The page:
But what's missing, tragically, is a diagnosis of the real, far more
fundamental problem, which is that what's even worse than its stratospheric cost
is the fact that American health care doesn't fulfill its prime directive -- it
does not help people become or stay healthy. It's not a health care system at
all; it's a disease management system, and making the current system cheaper and
more accessible will just spread the dysfunction more broadly.
It's impossible to make our drug-intensive, technology-centric, and
corrupt system affordable. Consider that Americans spent $8.4 billion on
medicine in 1950, vs. an astonishing 2.3 trillion in 2007. That's $30,000
annually for a family of four. The bloated structure of endless, marginal-return
tests; patent-protected drugs and "heroic" surgical interventions for virtually
every health problem simply can't be made much cheaper due to its very nature.
Costs can only be shifted in various unpalatable ways.
So, a far more salient question that must be addressed is: Are we getting
good health for our trillions? Unfortunately, the answer is a resounding, "No."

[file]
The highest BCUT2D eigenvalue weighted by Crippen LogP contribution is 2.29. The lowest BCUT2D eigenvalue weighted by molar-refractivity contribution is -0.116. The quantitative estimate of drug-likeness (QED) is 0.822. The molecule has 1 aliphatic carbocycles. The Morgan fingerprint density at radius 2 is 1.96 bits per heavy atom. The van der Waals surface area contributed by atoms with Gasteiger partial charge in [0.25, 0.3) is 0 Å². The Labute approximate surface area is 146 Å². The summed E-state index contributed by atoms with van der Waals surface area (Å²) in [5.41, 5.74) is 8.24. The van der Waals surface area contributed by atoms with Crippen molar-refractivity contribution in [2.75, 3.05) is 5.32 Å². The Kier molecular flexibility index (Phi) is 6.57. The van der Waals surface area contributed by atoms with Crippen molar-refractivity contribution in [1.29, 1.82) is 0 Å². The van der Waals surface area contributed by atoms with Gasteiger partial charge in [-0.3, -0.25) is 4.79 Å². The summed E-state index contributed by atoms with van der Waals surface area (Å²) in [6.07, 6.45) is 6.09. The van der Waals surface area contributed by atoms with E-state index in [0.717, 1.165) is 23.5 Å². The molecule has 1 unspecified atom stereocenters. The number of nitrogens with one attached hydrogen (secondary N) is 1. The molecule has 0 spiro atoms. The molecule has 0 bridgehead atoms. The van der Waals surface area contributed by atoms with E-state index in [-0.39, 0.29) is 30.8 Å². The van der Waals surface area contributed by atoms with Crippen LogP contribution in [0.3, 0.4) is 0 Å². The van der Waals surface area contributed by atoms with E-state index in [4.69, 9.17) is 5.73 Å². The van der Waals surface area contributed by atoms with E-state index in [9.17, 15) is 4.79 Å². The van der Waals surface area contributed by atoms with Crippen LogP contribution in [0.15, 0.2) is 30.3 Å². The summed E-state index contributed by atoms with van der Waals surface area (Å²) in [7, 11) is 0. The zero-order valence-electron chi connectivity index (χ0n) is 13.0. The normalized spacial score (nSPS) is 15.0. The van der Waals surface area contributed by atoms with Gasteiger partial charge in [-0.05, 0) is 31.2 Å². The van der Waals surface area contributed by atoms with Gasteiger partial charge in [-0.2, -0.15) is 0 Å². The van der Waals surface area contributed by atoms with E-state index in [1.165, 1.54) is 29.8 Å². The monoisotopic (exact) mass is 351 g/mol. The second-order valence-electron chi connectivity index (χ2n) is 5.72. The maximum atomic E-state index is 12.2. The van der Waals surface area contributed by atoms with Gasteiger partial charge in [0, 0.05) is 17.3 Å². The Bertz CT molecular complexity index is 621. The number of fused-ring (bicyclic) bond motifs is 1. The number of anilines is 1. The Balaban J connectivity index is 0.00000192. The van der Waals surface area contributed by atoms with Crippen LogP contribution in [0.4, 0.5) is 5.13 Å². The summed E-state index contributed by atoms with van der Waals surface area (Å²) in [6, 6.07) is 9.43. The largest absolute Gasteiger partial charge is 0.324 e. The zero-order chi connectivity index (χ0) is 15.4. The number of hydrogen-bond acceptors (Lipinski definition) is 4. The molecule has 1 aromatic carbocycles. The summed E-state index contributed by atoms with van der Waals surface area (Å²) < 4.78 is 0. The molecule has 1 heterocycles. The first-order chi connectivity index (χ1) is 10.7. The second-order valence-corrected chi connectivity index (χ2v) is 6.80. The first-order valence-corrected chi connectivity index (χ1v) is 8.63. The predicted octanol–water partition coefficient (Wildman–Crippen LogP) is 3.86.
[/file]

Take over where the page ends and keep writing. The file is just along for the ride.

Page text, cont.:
The U.S. ranked near the very bottom of the top 40 nations -- below Columbia,
Chile, Costa Rica and Dominica -- in a rating of health systems by the World
Health Organization in 2000. In short, we pay about twice as much per capita for
our health care as does the rest of the developed world, and we have almost
nothing to show for it.
I'm not against high-tech medicine. It has a secure place in the diagnosis
and treatment of serious disease. But our health care professionals are
currently using it for everything, and the cost is going to break us.
In the future, this kind of medicine must be limited to those cases in
which it is clearly indicated: trauma, acute and critical conditions, disease
involving vital organs, etc. It should be viewed as a specialized form of
medicine, perhaps offered only in major centers serving large populations.
Most cases of disease should be managed in other, more affordable ways.
Functional, cost-effective health care must be based on a new kind of medicine
that relies on the human organism's innate capacity for self-regulation and
healing. It would use inexpensive, low-tech interventions for the management of
the commonest forms of disease. It would be a system that puts the health back
into health care. And it would also happen to be far less expensive than what we
Tuesday, August 11, 2009
A New Kind of Medicine
Dr. Andrew Weil has been a medical doctor who takes alternative medicine seriously. I've read his writings for a long time and admire him very much. Here is his take of the recent health care debate: